Binucleate trophoblast cell of bovine placenta from Benirschke
The basic structure of the ruminant placenta is epitheliochorial. Yet the binucleate trophoblast cells of ruminants are able to fuse with uterine epithelial cells to form trinucleate cells (in cattle) or a syncytium (in sheep).To me this is an enigma.
Now we know how it is done. Cornelis and co-authors have found a syncytin in ruminants. It is expressed in the binucleate cells of the placenta. In a previous post it was explained that syncytins are encoded by env genes captured from retroviruses. In a retrovirus, the envelope protein is responsible for fusion with a host cell. In the ruminant placenta, as a syncytin, it enables the binucleate cell (fetal) to fuse with a uterine epithelial cell (maternal). The envelope protein has an immunosuppressive domain and this is retained in ruminant syncytin.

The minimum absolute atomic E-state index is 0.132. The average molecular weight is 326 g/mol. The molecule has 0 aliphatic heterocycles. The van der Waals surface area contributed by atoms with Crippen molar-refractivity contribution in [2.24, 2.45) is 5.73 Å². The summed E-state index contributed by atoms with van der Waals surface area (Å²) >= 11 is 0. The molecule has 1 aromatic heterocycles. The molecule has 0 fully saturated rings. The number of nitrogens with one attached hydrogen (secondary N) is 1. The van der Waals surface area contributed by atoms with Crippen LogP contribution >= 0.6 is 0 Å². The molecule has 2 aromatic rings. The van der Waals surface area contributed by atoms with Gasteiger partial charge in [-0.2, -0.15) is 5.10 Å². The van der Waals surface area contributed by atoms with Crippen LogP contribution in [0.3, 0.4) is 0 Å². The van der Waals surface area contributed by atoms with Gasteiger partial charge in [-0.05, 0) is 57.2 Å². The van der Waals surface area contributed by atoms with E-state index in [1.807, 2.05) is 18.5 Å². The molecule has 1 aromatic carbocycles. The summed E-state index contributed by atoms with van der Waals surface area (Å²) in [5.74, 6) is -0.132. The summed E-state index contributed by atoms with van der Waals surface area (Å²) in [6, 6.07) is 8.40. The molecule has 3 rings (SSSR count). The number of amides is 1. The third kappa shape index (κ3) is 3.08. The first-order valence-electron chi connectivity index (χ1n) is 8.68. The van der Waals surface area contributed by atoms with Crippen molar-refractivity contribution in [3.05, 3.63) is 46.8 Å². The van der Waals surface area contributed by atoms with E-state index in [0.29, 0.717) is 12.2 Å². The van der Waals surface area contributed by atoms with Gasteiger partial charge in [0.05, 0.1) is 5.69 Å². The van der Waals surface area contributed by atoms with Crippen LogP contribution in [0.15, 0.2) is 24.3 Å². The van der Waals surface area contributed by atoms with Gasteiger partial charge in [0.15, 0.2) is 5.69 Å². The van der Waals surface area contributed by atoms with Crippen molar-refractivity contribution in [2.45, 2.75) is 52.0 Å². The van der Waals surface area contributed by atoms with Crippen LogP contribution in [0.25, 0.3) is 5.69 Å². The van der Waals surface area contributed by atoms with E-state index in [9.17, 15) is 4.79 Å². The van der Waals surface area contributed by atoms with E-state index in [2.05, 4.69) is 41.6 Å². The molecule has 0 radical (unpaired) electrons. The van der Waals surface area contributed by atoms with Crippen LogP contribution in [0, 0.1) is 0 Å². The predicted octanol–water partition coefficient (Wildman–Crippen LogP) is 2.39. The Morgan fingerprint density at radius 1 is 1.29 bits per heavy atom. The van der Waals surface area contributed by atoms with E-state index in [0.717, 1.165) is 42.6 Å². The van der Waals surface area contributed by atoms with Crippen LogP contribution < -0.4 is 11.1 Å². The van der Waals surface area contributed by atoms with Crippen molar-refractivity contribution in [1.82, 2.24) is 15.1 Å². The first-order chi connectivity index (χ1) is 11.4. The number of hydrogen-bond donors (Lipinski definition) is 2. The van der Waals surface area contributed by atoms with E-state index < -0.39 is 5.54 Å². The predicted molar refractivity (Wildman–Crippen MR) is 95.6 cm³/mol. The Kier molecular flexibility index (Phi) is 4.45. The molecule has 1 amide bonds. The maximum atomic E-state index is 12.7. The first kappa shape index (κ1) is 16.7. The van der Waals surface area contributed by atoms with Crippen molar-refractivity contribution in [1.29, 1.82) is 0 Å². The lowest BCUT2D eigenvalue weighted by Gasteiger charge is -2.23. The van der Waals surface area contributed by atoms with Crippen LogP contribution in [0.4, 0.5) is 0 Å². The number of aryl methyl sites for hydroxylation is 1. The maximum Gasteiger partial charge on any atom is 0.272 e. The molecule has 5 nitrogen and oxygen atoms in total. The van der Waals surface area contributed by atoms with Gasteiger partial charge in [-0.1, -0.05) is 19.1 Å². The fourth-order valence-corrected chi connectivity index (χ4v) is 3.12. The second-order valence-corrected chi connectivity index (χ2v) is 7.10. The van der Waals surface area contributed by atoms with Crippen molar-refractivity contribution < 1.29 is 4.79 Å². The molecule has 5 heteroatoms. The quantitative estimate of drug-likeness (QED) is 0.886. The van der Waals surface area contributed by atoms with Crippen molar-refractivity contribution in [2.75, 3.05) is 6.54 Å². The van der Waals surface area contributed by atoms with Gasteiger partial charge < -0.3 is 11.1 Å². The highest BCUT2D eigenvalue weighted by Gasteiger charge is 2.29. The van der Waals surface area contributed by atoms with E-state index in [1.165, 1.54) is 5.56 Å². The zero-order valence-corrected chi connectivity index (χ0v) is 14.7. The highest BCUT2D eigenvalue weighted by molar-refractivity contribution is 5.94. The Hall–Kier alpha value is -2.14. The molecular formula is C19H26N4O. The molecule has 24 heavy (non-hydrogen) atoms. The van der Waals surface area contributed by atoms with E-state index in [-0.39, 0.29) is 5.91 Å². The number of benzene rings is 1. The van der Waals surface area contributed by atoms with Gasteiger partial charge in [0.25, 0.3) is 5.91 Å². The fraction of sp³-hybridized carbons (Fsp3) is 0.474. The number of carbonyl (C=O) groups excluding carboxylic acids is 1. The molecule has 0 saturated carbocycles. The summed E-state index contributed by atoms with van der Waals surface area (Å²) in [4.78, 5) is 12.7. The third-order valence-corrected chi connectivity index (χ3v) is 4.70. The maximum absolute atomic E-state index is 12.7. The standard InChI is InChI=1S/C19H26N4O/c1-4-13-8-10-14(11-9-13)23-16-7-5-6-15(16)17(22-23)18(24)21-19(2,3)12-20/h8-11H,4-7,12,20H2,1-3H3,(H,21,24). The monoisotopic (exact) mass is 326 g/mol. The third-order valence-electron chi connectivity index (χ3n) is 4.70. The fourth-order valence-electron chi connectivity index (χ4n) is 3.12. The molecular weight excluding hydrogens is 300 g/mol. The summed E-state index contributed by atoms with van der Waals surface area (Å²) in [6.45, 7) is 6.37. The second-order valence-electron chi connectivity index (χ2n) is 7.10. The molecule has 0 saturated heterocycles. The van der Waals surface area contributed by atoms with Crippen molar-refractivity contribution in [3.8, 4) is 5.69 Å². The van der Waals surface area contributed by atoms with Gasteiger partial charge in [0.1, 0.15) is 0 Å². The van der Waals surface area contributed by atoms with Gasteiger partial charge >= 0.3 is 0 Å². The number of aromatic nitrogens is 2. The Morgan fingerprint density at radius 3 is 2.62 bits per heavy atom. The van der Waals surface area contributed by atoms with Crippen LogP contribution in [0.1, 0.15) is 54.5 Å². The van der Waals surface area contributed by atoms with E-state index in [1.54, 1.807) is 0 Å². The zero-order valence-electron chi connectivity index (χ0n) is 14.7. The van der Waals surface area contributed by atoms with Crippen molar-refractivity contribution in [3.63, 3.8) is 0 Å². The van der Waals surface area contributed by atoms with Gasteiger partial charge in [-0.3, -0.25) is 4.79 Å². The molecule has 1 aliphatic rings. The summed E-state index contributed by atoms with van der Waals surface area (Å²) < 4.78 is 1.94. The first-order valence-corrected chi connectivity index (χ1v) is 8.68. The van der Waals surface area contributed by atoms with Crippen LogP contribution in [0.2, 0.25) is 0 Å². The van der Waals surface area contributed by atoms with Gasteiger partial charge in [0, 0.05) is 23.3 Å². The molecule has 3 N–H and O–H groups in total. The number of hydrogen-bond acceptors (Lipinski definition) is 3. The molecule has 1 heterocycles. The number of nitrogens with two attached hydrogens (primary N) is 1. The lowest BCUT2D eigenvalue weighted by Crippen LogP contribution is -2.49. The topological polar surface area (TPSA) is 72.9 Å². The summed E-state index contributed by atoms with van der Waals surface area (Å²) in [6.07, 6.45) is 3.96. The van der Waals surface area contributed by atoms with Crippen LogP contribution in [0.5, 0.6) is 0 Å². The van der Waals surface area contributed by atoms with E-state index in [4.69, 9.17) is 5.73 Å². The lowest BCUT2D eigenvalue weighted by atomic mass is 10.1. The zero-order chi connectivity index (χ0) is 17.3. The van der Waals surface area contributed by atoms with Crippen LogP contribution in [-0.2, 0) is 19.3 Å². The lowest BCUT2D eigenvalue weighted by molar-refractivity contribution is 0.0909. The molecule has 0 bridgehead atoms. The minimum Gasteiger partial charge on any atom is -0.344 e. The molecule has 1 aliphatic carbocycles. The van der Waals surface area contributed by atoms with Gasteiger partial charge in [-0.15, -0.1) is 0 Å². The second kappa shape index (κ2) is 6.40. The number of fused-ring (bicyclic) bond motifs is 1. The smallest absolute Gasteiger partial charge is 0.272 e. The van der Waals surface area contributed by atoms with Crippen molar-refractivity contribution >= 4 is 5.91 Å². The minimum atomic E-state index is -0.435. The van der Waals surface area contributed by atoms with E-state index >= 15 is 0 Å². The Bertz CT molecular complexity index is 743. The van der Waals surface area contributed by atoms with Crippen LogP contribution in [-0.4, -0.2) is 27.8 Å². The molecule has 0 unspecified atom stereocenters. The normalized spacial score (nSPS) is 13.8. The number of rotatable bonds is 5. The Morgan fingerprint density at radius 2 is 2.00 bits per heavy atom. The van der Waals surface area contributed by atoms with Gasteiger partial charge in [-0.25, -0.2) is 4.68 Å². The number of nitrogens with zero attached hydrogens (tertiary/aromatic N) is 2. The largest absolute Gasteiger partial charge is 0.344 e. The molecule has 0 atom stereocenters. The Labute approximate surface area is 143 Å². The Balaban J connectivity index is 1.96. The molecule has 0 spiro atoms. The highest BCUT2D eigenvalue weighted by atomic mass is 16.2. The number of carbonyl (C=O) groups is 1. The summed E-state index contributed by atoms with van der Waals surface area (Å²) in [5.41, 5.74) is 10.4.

Binucleate cells make a number of interesting proteins such as placental lactogens and growth hormone. By fusing with the uterine epithelium they can pass these products to the mother thereby circumventing the epitheliochorial barrier.
A chevrotain from Singapore Zoo Wikimedia Commons
Cornelis and colleagues were able to find the syncytin gene in all families of ruminant save one – the chevrotains or mouse deer. This family (Tragulidae) differs from other ruminants in having a diffuse placenta – all the others have cotyledons (collectively they are the pecoran ruminants). However, it has been clearly shown that chevrotains have binucleate cells that fuse with maternal ones to form syncytial plaques.
It would be nice to think that capture of an env gene was a prerequisite for emergence of the ruminant type of placentation, but it should then be present in chevrotains. Perhaps it is but just could not be found with primers that worked in other ruminants. That might be because of sequence divergence during the 50 million years since tragulids separated from pecorans. That possibility needs to be explored further.